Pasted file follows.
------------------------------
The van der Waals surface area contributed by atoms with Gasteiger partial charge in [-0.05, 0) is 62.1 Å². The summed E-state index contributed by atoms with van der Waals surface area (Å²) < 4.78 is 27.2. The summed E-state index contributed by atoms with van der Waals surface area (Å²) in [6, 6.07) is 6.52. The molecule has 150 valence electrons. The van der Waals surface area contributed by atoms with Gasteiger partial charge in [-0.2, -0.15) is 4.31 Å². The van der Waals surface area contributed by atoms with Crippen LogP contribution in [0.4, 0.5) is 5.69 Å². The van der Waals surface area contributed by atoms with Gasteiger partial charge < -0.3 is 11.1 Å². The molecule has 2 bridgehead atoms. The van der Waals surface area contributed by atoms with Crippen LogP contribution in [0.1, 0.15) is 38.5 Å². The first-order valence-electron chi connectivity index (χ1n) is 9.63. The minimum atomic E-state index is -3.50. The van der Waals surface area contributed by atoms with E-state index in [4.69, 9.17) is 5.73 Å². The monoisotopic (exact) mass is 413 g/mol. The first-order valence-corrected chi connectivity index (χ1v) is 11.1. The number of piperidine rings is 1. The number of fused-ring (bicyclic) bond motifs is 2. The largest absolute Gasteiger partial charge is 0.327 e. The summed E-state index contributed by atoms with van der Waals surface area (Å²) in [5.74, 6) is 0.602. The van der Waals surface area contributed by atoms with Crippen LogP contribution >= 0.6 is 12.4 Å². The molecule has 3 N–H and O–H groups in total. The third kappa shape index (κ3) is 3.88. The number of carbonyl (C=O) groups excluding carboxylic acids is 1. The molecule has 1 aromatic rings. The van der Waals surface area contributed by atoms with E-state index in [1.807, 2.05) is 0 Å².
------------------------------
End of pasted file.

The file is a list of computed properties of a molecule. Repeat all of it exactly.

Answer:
The van der Waals surface area contributed by atoms with Gasteiger partial charge in [-0.05, 0) is 62.1 Å². The summed E-state index contributed by atoms with van der Waals surface area (Å²) < 4.78 is 27.2. The summed E-state index contributed by atoms with van der Waals surface area (Å²) in [6, 6.07) is 6.52. The molecule has 150 valence electrons. The van der Waals surface area contributed by atoms with Gasteiger partial charge in [-0.2, -0.15) is 4.31 Å². The van der Waals surface area contributed by atoms with Crippen LogP contribution in [0.4, 0.5) is 5.69 Å². The van der Waals surface area contributed by atoms with Gasteiger partial charge < -0.3 is 11.1 Å². The molecule has 2 bridgehead atoms. The van der Waals surface area contributed by atoms with Crippen LogP contribution in [0.1, 0.15) is 38.5 Å². The first-order valence-electron chi connectivity index (χ1n) is 9.63. The minimum atomic E-state index is -3.50. The van der Waals surface area contributed by atoms with E-state index in [4.69, 9.17) is 5.73 Å². The monoisotopic (exact) mass is 413 g/mol. The first-order valence-corrected chi connectivity index (χ1v) is 11.1. The number of piperidine rings is 1. The number of fused-ring (bicyclic) bond motifs is 2. The largest absolute Gasteiger partial charge is 0.327 e. The summed E-state index contributed by atoms with van der Waals surface area (Å²) in [5.74, 6) is 0.602. The van der Waals surface area contributed by atoms with Crippen LogP contribution >= 0.6 is 12.4 Å². The molecule has 3 N–H and O–H groups in total. The third kappa shape index (κ3) is 3.88. The number of carbonyl (C=O) groups excluding carboxylic acids is 1. The molecule has 1 aromatic rings. The van der Waals surface area contributed by atoms with E-state index in [1.807, 2.05) is 0 Å².